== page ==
27. Write a Note of Encouragement

            A nice note can turn someone’s day around. As long as what you wrote is from the heart, the recipient will feel that it is and will feel better than before.

            28. Say “Thank you”

            Saying “thank you” is often taken for granted. Such an act of kindness is often overlooked, but it’s still as important as before. Saying “thank you” is how you can make some feel appreciated and supported.

            Here’re 60 Things To Be Thankful For In Life.

            29. Heal Someone

            If you can heal someone, you can make the world a better place. You can heal them emotionally, physically, or spiritually and if you heal them, they will never forget it. You will feel healed in your heart, too.

            30. Be an Advocate

            Stand up for someone or something. Sometimes, it’s not easy to do the right thing, but if you want to show that you care, you have to put a stop to any form of injustice. You may be the only one to take that stand. Know that it matters.

            31. Raise Someone

            Raising a human being is just one contribution that you can make in the world. This may be more complicated than the other acts of kindness, but it’s just as impactful. You can leave a legacy on the person who grows up under your care.

            32. Embrace Community

            “No man is an island.” It’s a common saying but it speaks the truth. We are meant to be social beings in need of each other. That is why we have communities. You can help a community flourish through what you bring to the table.

            33. Hold Space for Someone

            This means having no judgment. It is unconditional care and support without trying to solve someone else’s problems. It may be kinder than talking over them or taking over. Let them be, and let them know you’re there.

            34. Forgive

            Grudges hold us back. Second chances give us more life. It’s not just for them, it’s for us. When the situation is appropriate, be the bigger person and you will have a better life. Forgiveness may not come easy, but you’ll find that it transforms everything it touches.

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            Learn How to Forgive and Live a Happy Life Again (A Step-By-Step Guide).

            35. Give a Gift

            If you give a gift, someone will have something that makes them think of you. They also learn that they are deserving of kindness, and they may feel good about themselves.

            36. Keep Your Promises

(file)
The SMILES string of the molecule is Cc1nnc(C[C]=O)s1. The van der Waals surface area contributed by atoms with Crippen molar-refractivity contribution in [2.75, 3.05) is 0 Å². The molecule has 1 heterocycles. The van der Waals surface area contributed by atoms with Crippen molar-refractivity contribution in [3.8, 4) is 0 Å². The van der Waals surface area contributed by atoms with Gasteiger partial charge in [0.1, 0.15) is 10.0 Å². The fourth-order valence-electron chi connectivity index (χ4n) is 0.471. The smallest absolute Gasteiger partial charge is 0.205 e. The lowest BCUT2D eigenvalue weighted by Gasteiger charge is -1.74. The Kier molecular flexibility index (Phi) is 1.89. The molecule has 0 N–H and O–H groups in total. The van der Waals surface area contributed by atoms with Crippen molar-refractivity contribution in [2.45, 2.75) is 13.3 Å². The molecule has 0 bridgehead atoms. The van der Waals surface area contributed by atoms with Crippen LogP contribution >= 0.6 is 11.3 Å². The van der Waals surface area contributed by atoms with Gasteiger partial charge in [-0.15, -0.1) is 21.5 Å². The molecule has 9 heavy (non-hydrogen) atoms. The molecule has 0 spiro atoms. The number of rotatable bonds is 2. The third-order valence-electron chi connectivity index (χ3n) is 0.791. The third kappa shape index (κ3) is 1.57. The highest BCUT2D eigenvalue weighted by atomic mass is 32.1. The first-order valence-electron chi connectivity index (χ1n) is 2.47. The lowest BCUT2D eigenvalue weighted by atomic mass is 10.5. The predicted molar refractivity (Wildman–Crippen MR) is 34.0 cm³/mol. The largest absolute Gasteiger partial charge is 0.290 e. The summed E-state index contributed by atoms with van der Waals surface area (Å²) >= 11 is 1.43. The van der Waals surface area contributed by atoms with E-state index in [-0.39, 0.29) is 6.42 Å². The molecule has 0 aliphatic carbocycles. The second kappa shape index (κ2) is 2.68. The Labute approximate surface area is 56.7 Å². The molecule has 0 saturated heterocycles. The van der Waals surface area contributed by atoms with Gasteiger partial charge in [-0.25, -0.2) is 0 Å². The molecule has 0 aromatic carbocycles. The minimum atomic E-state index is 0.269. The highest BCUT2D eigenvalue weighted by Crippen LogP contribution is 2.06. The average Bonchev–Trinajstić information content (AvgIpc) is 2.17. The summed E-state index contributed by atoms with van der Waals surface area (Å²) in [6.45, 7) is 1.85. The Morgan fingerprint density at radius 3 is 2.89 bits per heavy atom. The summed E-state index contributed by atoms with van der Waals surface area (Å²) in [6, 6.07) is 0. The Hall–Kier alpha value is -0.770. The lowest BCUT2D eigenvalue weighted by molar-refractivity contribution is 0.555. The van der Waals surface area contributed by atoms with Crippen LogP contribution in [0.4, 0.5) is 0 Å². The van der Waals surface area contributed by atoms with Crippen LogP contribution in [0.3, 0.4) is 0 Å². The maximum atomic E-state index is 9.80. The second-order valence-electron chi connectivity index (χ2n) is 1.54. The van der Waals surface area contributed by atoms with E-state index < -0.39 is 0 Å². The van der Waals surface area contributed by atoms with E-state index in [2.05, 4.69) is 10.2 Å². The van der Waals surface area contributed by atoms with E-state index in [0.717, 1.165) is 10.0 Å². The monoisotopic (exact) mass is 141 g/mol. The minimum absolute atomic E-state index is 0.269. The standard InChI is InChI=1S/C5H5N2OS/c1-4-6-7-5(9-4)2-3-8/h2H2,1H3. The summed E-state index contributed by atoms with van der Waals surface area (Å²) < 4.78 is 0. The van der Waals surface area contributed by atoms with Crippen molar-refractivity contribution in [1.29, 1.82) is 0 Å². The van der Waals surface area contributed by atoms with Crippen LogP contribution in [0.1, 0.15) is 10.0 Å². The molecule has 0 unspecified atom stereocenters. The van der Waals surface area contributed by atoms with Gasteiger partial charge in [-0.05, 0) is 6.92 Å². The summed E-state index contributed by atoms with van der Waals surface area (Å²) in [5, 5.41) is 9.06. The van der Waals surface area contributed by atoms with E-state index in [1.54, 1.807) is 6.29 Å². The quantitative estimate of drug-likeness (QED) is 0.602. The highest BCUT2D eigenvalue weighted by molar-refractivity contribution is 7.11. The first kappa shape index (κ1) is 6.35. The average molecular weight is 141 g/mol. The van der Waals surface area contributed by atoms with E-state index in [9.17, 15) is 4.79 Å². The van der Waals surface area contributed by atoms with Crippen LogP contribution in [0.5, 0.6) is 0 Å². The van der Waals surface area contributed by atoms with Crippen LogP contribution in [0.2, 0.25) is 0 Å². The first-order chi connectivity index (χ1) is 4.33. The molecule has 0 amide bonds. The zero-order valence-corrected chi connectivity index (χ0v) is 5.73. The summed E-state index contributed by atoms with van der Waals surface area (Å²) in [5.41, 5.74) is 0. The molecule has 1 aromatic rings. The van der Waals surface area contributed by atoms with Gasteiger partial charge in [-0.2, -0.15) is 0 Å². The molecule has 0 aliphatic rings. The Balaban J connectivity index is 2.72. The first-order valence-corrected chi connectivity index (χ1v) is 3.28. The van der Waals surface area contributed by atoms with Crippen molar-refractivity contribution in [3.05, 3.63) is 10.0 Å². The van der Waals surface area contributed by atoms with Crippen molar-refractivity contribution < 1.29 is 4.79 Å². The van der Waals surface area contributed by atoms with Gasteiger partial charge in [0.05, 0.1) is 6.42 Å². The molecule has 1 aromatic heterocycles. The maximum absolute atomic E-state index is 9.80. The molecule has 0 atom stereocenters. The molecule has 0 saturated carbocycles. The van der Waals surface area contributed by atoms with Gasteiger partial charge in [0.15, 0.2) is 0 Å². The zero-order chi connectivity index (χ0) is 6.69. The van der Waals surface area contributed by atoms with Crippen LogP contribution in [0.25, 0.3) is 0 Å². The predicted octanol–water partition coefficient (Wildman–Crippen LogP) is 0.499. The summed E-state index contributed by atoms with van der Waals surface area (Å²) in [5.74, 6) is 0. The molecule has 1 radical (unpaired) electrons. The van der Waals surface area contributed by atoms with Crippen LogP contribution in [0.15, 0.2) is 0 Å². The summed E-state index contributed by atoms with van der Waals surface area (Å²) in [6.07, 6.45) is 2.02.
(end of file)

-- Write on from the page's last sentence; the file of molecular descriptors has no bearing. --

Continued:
People look to you for consistency. They want to know that they can count on you. Show them they can by keeping your promises.

            37. Just Be Nice

            Other acts of kindness require more effort, but you can just be nice and this will contribute to having a better world. The important thing is to always be aware of your words and actions.

            38. Make Others a Priority

            When was the last time you checked in with someone else and their wellbeing? How high up the list do you put them? Make them a priority and show them that they are being heard.

            39. Meet Someone Where They’re at

            You may not understand someone’s point of view or see a lack of experience compared to your own. But you can still meet them where they are and how they are still important to you. Find ways to use this to teach them how to be better. Find grace, patience, and understanding.

            40. Save a Life

            If someone’s in need and you answer the call, that simple act can change everything. Sometimes, the little things we do can already save or change the lives of others. Make the world a better place by saving those within it. This is the greatest thing you can do with all your talents, money, and time.

            Final Thoughts

            Can you think of more ways to make the world a better place? Then do it. Invite others to do it with you, too. This will change the world, but it will also change you. You will become happier and healthier to have done so.

            Use this list anytime you need a good idea or a simple reminder of what you can do. No matter what you do, you are a hero. How you live is your legacy.

            Featured photo credit: Andrea Tummons via unsplash.com